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BROOKS - Daniel Mullins once narrowed his career path to two options: Pediatrics and teaching.
“People said don’t do teaching, including my Mom, who was a teacher,” Mullins recalled. “Nursing wasn’t any fun so I transferred to the education program.”
Today he knows he made the right choice, and so does Bullitt County, naming Mullins the 2011 Elementary Teacher of the Year.
Mullins is in his second year as a fifth-grade instructor at Brooks Elementary focusing on math and social studies. He also taught three years with Overdale Elementary and another four in Jefferson County.
A Louisville native, Mullins now lives across the street from Brooks with his wife, Carrie, a part-time Jefferson County teacher. The couple has two children, Alyssa, 4, and Levi, 1.
Mullins received his bachelor’s, master’s and National Boards from Spalding University. His personality and work ethic both suit his decision to teach.
“I’m very analytical, it’s my strong suit,” said Mullins. “That’s why I teach math. And I’m fascinated in social studies.”
Mullins admitted a big struggle for fifth graders was relating to social studies.
“It’s more like U.S. history to them, wondering why all these dead people from long ago are important,” he said.
Thanks to the Ohio Valley Educational Cooperative (OVEC) History Alive grant, Mullins has increased teaching resources by meeting with other teachers to share and discuss strategies.
“I build my own knowledge to help students with their own knowledge,” he said. “I share ideas with other instructors.”
One of Mullins’ classroom ideas featured a student tug-of-war to coincide with his Civil War discussion. In another students lived aboard an 18th Century slave ship.
“We turned the heat all the way up, (students) laid on the floor, and it was dark,” said Mullins. “We sprayed them with water and rice, the rice representing maggots.”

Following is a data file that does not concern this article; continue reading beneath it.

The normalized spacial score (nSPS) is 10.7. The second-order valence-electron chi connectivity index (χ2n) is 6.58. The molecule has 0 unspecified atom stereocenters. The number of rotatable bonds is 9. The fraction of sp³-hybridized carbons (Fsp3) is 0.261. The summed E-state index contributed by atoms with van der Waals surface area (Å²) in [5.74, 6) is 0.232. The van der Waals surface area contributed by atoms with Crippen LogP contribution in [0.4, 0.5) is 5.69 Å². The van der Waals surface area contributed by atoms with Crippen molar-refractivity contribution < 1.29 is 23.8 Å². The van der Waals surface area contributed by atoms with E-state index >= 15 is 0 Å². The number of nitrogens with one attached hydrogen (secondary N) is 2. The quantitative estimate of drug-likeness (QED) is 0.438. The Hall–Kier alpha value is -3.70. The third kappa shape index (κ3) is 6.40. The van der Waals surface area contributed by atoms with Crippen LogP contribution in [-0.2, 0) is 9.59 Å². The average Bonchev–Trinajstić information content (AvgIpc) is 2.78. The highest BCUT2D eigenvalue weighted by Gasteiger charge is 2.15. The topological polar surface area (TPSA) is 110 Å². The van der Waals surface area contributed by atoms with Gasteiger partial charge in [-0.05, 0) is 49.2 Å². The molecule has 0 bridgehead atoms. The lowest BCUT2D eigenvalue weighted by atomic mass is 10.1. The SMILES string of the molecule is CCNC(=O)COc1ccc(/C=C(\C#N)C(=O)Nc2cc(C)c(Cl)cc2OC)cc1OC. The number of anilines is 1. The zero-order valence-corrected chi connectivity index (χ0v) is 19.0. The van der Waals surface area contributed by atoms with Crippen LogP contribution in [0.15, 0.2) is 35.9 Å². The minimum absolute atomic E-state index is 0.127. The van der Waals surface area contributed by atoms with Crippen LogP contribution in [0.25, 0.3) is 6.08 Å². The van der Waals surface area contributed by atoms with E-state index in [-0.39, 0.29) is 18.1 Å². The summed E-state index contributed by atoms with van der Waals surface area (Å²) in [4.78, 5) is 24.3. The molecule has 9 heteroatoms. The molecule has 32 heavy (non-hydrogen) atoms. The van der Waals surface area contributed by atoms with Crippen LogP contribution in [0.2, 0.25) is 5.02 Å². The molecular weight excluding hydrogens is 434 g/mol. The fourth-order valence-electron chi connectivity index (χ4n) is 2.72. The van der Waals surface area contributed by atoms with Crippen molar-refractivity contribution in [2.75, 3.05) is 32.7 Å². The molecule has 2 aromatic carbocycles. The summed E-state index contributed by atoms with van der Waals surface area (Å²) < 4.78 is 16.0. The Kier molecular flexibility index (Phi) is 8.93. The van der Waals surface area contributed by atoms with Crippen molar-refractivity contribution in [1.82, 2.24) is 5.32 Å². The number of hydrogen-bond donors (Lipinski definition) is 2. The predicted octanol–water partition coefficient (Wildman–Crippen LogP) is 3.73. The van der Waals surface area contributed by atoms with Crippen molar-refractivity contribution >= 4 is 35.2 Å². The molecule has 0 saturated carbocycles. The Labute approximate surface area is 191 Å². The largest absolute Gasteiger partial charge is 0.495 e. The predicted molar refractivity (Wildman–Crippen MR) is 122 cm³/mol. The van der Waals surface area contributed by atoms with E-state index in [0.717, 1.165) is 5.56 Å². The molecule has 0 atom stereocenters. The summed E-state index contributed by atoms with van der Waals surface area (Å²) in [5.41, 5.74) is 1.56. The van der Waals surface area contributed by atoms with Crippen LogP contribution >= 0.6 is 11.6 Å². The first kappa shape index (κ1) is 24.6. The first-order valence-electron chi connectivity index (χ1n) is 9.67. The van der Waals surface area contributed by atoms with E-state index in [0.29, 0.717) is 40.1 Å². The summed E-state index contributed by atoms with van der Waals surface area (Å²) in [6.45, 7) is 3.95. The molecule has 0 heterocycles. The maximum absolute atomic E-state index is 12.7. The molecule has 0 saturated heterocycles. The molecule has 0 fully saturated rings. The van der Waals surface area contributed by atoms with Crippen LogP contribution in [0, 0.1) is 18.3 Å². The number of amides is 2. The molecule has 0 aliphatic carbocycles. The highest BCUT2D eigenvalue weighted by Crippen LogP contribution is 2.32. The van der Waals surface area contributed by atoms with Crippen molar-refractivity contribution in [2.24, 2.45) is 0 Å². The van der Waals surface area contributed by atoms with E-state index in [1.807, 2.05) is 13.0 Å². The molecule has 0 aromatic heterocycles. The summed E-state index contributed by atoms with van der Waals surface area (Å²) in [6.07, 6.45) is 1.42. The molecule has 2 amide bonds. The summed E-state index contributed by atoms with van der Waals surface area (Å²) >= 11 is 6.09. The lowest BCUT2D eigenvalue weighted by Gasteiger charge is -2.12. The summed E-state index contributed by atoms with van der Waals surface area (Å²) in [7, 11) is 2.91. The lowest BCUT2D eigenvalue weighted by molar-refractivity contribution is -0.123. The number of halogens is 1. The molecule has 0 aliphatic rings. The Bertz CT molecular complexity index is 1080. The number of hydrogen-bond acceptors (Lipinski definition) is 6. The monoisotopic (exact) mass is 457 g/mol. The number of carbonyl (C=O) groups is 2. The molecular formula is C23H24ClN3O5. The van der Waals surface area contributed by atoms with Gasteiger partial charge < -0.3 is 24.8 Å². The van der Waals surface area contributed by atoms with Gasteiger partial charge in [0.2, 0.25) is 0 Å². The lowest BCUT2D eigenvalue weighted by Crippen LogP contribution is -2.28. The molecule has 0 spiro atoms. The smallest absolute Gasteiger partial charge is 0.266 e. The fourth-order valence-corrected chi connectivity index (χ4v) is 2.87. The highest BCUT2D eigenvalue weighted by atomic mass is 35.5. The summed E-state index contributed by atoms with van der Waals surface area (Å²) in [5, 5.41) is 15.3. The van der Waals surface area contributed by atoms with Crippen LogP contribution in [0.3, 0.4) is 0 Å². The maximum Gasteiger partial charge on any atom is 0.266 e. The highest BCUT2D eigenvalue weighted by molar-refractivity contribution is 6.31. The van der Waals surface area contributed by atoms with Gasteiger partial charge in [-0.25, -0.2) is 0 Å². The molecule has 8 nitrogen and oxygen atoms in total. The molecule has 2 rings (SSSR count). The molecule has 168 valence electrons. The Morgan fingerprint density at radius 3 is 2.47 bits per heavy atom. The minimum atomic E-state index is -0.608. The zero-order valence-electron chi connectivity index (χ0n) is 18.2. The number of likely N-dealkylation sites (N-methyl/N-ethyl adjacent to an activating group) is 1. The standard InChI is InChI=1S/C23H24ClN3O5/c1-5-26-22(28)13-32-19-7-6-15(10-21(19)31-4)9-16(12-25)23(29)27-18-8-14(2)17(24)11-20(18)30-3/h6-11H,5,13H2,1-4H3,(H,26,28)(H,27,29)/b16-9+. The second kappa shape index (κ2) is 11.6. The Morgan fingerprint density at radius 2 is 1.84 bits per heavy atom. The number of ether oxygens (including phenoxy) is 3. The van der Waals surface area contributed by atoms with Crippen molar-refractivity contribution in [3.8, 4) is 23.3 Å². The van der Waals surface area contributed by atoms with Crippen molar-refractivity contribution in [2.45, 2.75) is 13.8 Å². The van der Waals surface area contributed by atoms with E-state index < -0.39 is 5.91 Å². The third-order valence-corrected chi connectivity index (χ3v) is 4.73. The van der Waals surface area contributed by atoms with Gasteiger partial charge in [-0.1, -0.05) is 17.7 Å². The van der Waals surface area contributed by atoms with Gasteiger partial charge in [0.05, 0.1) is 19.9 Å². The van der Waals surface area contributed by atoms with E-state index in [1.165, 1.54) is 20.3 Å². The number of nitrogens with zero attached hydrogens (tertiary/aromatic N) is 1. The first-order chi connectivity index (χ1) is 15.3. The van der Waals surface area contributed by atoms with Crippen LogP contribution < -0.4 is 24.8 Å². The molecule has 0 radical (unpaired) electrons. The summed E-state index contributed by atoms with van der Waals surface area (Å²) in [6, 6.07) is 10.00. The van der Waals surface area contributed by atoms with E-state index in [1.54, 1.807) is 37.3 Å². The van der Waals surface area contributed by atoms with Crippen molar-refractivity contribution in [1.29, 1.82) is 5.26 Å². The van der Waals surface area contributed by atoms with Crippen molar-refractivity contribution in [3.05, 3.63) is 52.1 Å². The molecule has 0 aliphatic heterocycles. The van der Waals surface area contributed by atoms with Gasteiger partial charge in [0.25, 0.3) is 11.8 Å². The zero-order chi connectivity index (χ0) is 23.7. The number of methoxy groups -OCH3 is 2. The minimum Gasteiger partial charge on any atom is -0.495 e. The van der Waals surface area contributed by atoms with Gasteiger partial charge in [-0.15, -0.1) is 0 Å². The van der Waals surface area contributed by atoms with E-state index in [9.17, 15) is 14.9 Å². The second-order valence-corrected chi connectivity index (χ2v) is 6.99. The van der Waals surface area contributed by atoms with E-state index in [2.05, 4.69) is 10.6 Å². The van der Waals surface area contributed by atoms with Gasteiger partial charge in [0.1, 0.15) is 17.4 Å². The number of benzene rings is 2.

Mullins said the experience brought out compassion from the students, who understood the conditions more than a history book would allow.
“It brought it to life,” he said. “By the end they were fired up at King George. It got them interested and brought up a good discussion in the classroom.”
Brooks principal Cheri Lineweaver credited Mullins and the History Alive grant for enhancing students’ educational experience within the classroom. She recalled a day when she found the class standing and reciting the Preamble of the U.S. Constitution.
“It’s not unusual to walk into the middle of a conversation or debate,” said Lineweaver. “(Mullins) really forces them to think. It’s really engaging and the kids get involved.”
In an attempt to keep math skills strong throughout the year, Mullins implemented “flashbacks” lessons each day, featuring items learned during a previous week.
“Math takes a lot of time,” he said. “This way they don’t forget it. It comes into play later and they recognize it. That’s given me the biggest confidence booster for them.”
Confidence is a skill that Mullins pursues further than the lesson plans themselves. His mother, Jeanette, a former school teacher, and a former high school teacher, Ms. Roberts, taught him his most important teaching lesson: caring.